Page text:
“...a must read [which] deserves a place on the bookshelf of any novice or experienced constitutional explorer.” – Dr Louise Thompson,
“The British constitution is both ever-present and deeply mysterious in our politics, deep-rooted and in constant flux: Bogdanor once told the Guardian that he had 'made a loving out of something that doesn't exist'. Fortunately the contributors to this serious book were persuaded to suspend their disbelief and have provided an impressive set of chapters, discussing issues as varied as Scottish independence, the changing role of the monarchy, and the development of constitutional conventions.
...the emphasis on the contested aspects of the constitution – its development and reform – rather than on dry textbook descriptions make for a work which is surprisingly challenging and, in places, trenchant.
...if you have a serious interest in the recent development of the constitution, and want an understanding of the way Britain is governed which doesn't start and end with Dicey, this book will reward your curiosity.” – David Green,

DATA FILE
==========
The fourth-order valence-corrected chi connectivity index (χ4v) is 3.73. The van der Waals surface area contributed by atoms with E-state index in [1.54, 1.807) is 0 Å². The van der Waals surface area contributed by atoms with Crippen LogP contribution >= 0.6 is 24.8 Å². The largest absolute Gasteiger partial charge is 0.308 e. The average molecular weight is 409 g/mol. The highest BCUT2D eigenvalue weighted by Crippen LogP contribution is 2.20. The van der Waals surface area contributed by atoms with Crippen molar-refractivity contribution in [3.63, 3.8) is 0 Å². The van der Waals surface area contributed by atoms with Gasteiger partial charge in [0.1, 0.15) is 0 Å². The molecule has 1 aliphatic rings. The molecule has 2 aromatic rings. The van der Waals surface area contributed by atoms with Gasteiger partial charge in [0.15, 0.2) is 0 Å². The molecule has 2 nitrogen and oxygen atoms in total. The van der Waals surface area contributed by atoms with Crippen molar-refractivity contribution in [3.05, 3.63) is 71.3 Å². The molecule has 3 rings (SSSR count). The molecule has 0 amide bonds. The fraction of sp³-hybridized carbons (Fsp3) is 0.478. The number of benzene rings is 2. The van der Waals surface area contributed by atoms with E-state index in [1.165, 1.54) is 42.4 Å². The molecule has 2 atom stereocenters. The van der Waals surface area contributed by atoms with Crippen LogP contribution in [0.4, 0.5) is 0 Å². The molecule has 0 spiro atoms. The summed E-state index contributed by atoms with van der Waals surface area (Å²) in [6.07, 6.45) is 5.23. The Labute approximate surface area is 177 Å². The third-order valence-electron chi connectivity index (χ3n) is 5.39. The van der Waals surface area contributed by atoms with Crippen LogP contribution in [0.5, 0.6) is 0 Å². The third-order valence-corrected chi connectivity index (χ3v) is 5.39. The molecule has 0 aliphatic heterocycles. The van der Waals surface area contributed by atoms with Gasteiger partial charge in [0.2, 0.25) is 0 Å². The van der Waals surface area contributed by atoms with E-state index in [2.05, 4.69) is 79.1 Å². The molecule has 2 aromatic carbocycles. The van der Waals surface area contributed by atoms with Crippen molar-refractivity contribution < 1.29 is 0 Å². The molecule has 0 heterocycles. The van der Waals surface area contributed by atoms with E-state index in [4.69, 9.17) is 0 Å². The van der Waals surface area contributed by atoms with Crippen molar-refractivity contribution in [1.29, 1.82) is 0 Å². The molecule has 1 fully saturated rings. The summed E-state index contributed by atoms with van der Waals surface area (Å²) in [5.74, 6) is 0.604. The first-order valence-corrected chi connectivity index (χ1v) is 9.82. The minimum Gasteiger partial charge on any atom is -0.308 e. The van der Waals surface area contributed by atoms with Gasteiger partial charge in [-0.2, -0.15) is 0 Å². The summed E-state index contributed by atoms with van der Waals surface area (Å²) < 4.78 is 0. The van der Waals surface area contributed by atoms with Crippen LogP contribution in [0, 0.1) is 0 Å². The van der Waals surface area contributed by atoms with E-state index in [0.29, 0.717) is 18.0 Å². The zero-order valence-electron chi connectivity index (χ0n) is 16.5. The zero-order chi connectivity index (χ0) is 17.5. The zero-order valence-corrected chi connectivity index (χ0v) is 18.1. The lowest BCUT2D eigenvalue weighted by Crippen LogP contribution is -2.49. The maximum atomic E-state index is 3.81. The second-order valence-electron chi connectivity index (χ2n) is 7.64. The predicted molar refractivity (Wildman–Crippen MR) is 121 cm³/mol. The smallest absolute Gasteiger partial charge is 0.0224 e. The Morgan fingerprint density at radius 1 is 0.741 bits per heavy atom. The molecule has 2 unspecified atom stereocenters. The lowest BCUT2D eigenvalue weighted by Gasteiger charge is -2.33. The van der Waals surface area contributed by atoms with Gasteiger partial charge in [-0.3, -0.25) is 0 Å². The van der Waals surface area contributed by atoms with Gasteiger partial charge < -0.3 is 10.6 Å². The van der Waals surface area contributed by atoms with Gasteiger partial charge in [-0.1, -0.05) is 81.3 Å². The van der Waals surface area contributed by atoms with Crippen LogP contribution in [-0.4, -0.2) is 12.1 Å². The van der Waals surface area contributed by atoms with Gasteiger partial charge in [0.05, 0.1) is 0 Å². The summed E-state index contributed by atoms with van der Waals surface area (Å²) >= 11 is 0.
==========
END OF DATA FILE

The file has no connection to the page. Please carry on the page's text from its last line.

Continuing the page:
“The volume makes for enjoyable reading [and] all in all, [it] is a good book. Exploring the ideas of continuity and change, and considering classic issues of constitutional law through the prisms of other academic disciplines, the book raises new questions on much-discussed issues. The book is an appropriate tribute to Professor Bogdanor's excellent career, and should be considered by all those who have an interest in the workings of the UK's constitution.” – Philip Murray,
Cambridge Law Journal, Volume 73
“Bogdanor condense, avec une simplicite magistrale, les caracteristiques essentielles de la construction britannique” – Iris Nguyen-Duy,
Revue Francaise de droit constitutionnel, Number 3, 2014
“This collection of essays should be enjoyed by anyone who has engaged with the writing of Vernon Bogdanor on the UK constitution. For students, it serves as a helpful commentary on some of Bogdanor's views on the topical constitutional issues in British politics over the past 40 years. For academics, it acts as a highly valuable and highly readable contribution to the scholarly debate about the UK constitution.” – Peter Munce,
Political Studies Review
“Books of essays exist to provoke debate, and The Bristish Constitution will certainly do that...The range and quality of the contributors assembled is impressive...” – C J S Knight,
Law Quarterly Review